2 blasts kill at least 8 in Syrian city of Idlib

Norwegian Maj. Gen. Robert Mood, head of the U.N. observer team in Syria, is seen next to a portrait of President Bashar Assad after his arrival in Damascus, Sunday, April 29, 2012. Under the peace plan, the U.N. is to deploy as many as 300 truce monitors. One hundred should be in the country by mid-May, and the head of the observer team, Norwegian Maj. Gen. Robert Mood, arrived in Damascus on Sunday to assume command, according to the mission's spokesman, Neeraj Singh.(AP Photo/Bassem Tellawi)

BEIRUT (AP) — Two powerful bombs exploded near a military compound in the northwestern Syrian city of Idlib on Monday, killing at least eight people, and causing heavy damage, Syrian state media and opposition activists said.

One activist group, the Britain-based Syrian Observatory for Human Rights, put the death toll at more than 20, but the figure could not be confirmed.

Syria's pro-government al-Ekhbariya TV aired footage of the aftermath, showing torn flesh, smashed cars, twisted debris and blood stains on the pavement at the sites. The force of the explosions shattered windows in the area and sent debris flying for hundreds of meters (yards).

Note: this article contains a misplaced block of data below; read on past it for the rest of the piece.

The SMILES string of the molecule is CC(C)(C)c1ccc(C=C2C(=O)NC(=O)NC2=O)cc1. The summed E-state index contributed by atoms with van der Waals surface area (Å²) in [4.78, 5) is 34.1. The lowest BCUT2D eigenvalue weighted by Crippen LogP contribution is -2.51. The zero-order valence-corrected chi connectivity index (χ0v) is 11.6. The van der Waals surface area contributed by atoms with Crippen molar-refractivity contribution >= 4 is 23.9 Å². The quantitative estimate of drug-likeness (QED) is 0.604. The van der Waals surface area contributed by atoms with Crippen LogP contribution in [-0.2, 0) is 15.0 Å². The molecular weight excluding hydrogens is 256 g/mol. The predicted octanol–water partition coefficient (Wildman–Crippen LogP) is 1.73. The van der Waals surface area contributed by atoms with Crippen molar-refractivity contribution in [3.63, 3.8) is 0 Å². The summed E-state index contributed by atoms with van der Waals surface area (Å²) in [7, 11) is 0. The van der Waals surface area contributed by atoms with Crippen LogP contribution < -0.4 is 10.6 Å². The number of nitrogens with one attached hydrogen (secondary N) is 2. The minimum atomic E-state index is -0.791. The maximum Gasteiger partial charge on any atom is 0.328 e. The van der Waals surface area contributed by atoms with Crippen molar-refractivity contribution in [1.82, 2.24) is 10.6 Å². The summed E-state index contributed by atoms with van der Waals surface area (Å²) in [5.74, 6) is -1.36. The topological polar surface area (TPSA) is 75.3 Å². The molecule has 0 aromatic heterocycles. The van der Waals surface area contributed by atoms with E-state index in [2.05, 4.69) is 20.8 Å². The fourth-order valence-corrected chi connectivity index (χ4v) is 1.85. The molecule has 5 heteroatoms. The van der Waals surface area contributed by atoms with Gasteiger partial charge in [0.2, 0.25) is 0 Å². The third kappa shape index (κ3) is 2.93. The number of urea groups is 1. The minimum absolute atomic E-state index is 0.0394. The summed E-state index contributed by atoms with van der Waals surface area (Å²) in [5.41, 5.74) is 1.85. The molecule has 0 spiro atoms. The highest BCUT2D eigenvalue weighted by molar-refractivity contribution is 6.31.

Pro-government websites said dozens of people were wounded in the blasts and five buildings damaged.

A local opposition activist in Idlib said Monday's explosions went off about five minutes apart just after daybreak. One of the blasts detonated about 200 meters (200 yards) from a hotel where a pair of U.N. truce monitors has been staying, said the activist, who only gave his first name, Ibrahim, for fear of reprisals.

A pro-government website said the hotel was damaged in the explosion.

Earlier Monday, gunmen fired rocket-propelled grenades at the central bank and a police patrol in the capital of Damascus, wounding four officers and causing light damage to the bank, the state-run SANA news agency said.

Syria blamed the bombings and shootings on "armed terrorists," a term it uses to describe those trying to overthrow President Bashar Assad. A largely peaceful uprising against Assad erupted more than 13 months ago but has transformed into an armed insurgency in the face of a brutal regime crackdown.

A U.N.-brokered cease-fire that went into effect April 12 has failed so far to bring an end to the violence, being widely ignored by both regime forces and rebels.

A Norwegian general took command Sunday of a U.N. observer team that has been sent to monitor the cease-fire. After arriving in Damascus, Maj. Gen. Robert Mood appealed to both sides to halt the fighting. Sixteen observers are on the ground now, but the team is to grow to 300.

U.N. officials have singled out the regime as the main aggressor, noting that it continues to target opposition strongholds and has failed to withdraw tanks and troops from population centers. However, rebel fighters have also kept up attacks on Syrian troops.


Associated Press writer Albert Aji in Damascus, Syria, contributed reporting.